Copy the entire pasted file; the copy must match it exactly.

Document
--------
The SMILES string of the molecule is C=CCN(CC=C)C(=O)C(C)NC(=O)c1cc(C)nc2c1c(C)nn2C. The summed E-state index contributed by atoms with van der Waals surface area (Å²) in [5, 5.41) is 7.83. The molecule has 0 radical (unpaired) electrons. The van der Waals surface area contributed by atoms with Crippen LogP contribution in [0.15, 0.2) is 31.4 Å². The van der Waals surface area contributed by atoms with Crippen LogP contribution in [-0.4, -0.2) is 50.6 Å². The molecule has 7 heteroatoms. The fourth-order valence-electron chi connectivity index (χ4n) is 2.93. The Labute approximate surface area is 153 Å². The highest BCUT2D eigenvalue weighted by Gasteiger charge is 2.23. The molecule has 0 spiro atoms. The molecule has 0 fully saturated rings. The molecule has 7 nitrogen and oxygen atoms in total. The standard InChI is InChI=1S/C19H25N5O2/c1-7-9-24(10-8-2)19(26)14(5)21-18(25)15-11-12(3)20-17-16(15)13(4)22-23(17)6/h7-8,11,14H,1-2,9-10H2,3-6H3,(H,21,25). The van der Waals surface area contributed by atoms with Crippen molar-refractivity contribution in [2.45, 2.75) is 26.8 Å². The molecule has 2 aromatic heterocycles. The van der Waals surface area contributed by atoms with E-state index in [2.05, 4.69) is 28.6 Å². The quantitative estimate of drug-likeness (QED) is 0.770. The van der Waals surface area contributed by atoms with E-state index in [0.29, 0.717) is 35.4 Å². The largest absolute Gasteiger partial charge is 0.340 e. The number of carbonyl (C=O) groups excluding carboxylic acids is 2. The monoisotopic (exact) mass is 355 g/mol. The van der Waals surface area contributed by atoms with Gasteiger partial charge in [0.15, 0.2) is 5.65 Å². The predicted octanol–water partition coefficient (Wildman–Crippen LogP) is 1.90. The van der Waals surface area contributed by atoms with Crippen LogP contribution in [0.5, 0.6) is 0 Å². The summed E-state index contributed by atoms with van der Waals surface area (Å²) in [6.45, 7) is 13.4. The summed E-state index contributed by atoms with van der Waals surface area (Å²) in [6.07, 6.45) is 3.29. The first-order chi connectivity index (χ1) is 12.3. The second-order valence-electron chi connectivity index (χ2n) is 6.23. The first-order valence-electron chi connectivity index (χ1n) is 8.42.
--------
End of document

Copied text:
The SMILES string of the molecule is C=CCN(CC=C)C(=O)C(C)NC(=O)c1cc(C)nc2c1c(C)nn2C. The summed E-state index contributed by atoms with van der Waals surface area (Å²) in [5, 5.41) is 7.83. The molecule has 0 radical (unpaired) electrons. The van der Waals surface area contributed by atoms with Crippen LogP contribution in [0.15, 0.2) is 31.4 Å². The van der Waals surface area contributed by atoms with Crippen LogP contribution in [-0.4, -0.2) is 50.6 Å². The molecule has 7 heteroatoms. The fourth-order valence-electron chi connectivity index (χ4n) is 2.93. The Labute approximate surface area is 153 Å². The highest BCUT2D eigenvalue weighted by Gasteiger charge is 2.23. The molecule has 0 spiro atoms. The molecule has 0 fully saturated rings. The molecule has 7 nitrogen and oxygen atoms in total. The standard InChI is InChI=1S/C19H25N5O2/c1-7-9-24(10-8-2)19(26)14(5)21-18(25)15-11-12(3)20-17-16(15)13(4)22-23(17)6/h7-8,11,14H,1-2,9-10H2,3-6H3,(H,21,25). The van der Waals surface area contributed by atoms with Crippen molar-refractivity contribution in [2.45, 2.75) is 26.8 Å². The molecule has 2 aromatic heterocycles. The van der Waals surface area contributed by atoms with E-state index in [2.05, 4.69) is 28.6 Å². The quantitative estimate of drug-likeness (QED) is 0.770. The van der Waals surface area contributed by atoms with E-state index in [0.29, 0.717) is 35.4 Å². The largest absolute Gasteiger partial charge is 0.340 e. The number of carbonyl (C=O) groups excluding carboxylic acids is 2. The monoisotopic (exact) mass is 355 g/mol. The van der Waals surface area contributed by atoms with Gasteiger partial charge in [0.15, 0.2) is 5.65 Å². The predicted octanol–water partition coefficient (Wildman–Crippen LogP) is 1.90. The van der Waals surface area contributed by atoms with Crippen LogP contribution in [0.5, 0.6) is 0 Å². The summed E-state index contributed by atoms with van der Waals surface area (Å²) in [6.45, 7) is 13.4. The summed E-state index contributed by atoms with van der Waals surface area (Å²) in [6.07, 6.45) is 3.29. The first-order chi connectivity index (χ1) is 12.3. The second-order valence-electron chi connectivity index (χ2n) is 6.23. The first-order valence-electron chi connectivity index (χ1n) is 8.42.